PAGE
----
Prayer and Political Party December 10, 2008

Prayer and Political Party

Pop quiz: If you pray several times a day, where on the political spectrum would you lie?

The easy answer: Strong Republican.

The surprising answer: Strong Democrat.

In fact, the more religious you are, the more likely you are to be at the far ends of the spectrum — on both sides:

The group containing the most people who never pray? Independents.

What do you make of it all?

The background behind how this image and data were generated can be found here.

Also, I thought the link for the original post was strangely appropriate.

(via The Daily Dish)

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What Are Your Thoughts?leave a comment
  • Richard Wade

    What do you make of it all?

    We haven’t got a prayer.

  • Beijingrrl

    Makes complete sense to me. Independents do not put their “faith” in a party, but choose to examine the current candidate and issues on their own merits. I’m not surprised that those who vote based on what a party tells them to do (I’m assuming “strong” indicates they always vote the party line) also seek the nod from a higher power to tell them how to live their lives.

  • Polly

    I no longer vote the straight Republican ticket and my vote is up for grabs. I consider myself independent, though still registered as a Republican.

    This makes perfect sense except that I would expect a lot more light blue (never pray) from independents.

  • Gabriel G.

    Frankly, I’m not surprised. To be at either end, you have to be an extremist in your political views. If you’re an extremist when it comes to politics, it makes sense for you to be an extremist in other things too. So really, I’m not surprised that there are really religious people on either end.

    As for the independent thing, what Beijingrrl said makes sense. Most independents are independent of party affiliations because they choose to examine the evidence before choosing a position. It doesn’t take much of a leap to apply the same rational to religion.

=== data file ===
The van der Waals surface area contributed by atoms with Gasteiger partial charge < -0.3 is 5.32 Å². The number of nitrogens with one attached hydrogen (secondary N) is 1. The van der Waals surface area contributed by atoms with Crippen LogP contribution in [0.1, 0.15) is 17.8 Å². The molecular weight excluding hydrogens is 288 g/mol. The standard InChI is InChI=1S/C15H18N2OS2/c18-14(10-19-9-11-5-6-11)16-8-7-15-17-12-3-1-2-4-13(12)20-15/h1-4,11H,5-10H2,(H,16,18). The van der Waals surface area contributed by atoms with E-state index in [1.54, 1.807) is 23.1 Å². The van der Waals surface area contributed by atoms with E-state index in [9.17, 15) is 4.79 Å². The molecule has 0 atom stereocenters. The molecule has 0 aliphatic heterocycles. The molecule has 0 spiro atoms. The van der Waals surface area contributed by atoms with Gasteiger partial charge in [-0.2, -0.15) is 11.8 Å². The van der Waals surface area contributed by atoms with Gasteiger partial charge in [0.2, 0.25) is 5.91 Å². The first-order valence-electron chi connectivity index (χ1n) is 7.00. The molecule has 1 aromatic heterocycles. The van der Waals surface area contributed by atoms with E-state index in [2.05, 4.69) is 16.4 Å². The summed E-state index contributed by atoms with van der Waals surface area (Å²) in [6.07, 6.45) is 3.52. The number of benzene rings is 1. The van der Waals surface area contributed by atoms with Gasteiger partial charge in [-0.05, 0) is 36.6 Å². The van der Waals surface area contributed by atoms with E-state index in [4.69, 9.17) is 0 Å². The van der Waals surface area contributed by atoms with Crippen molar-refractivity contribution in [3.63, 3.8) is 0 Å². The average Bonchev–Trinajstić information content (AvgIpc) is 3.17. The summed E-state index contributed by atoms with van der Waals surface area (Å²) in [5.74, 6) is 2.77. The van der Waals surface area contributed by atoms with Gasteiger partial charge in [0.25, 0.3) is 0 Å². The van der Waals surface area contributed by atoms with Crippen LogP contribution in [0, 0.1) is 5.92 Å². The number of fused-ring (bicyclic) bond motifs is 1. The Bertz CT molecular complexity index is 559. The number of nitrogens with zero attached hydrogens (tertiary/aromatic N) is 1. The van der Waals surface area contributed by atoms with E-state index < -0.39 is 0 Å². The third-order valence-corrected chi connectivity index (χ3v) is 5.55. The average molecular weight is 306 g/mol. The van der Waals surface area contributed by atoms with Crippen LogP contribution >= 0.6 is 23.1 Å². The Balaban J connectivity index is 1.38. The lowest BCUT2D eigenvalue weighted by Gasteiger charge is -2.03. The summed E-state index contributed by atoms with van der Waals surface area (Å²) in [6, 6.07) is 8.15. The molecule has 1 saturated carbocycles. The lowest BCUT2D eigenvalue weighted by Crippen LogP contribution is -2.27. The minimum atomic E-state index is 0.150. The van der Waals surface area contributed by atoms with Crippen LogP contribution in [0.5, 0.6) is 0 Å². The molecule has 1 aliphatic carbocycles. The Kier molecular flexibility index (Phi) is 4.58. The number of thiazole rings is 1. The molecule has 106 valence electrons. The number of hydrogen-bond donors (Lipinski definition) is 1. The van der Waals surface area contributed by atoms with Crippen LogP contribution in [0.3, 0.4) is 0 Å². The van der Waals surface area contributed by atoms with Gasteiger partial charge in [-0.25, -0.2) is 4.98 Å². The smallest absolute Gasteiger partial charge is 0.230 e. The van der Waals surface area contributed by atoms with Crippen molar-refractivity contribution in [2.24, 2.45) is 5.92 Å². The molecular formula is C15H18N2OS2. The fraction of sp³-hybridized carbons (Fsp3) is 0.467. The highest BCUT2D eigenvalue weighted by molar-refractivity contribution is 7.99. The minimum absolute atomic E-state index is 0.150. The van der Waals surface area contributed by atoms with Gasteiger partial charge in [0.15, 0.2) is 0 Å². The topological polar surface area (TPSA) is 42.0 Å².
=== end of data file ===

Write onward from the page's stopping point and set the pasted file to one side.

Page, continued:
• Becky

    I’m shocked by the results, and all, I didn’t see the other commenters’ points, but I do now. I agree with Polly though, the amount of light blue is a bit sad. I know some christians who don’t pray.

  • Jasen777

    It’s what I would expected. You have to remember all of the African-American Christians who are strong Democrats.

  • Eric

    I’d say that I lean Democrat. Not because I think Republicans are a decent option, but because I am more liberal than the Dems.

  • N

    That is interesting.

    When I was a fundamentalist christian, I was a far right Republican. Now, as an atheist, I have become Libertarian. Still leaning to the right regarding small government and fiscal issues, but moving to the left regarding civil liberties and social issues.

    A very close friend of mine, who was always far left Democrat, recently turned from his Catholic upbringing and is now atheist. He has since moved to the center also (though he is still way farther left than I).

    It is interesting to me that this is a common trend.

  • benjdm

    I can’t believe that many of my fellow human beings pray.

  • Interesting. I’d consider myself a Strong Democrat and I’m about as big an atheist as you can be.

    I’m assuming it has something to do with holding dogmatic beliefs that aren’t so much based in reality.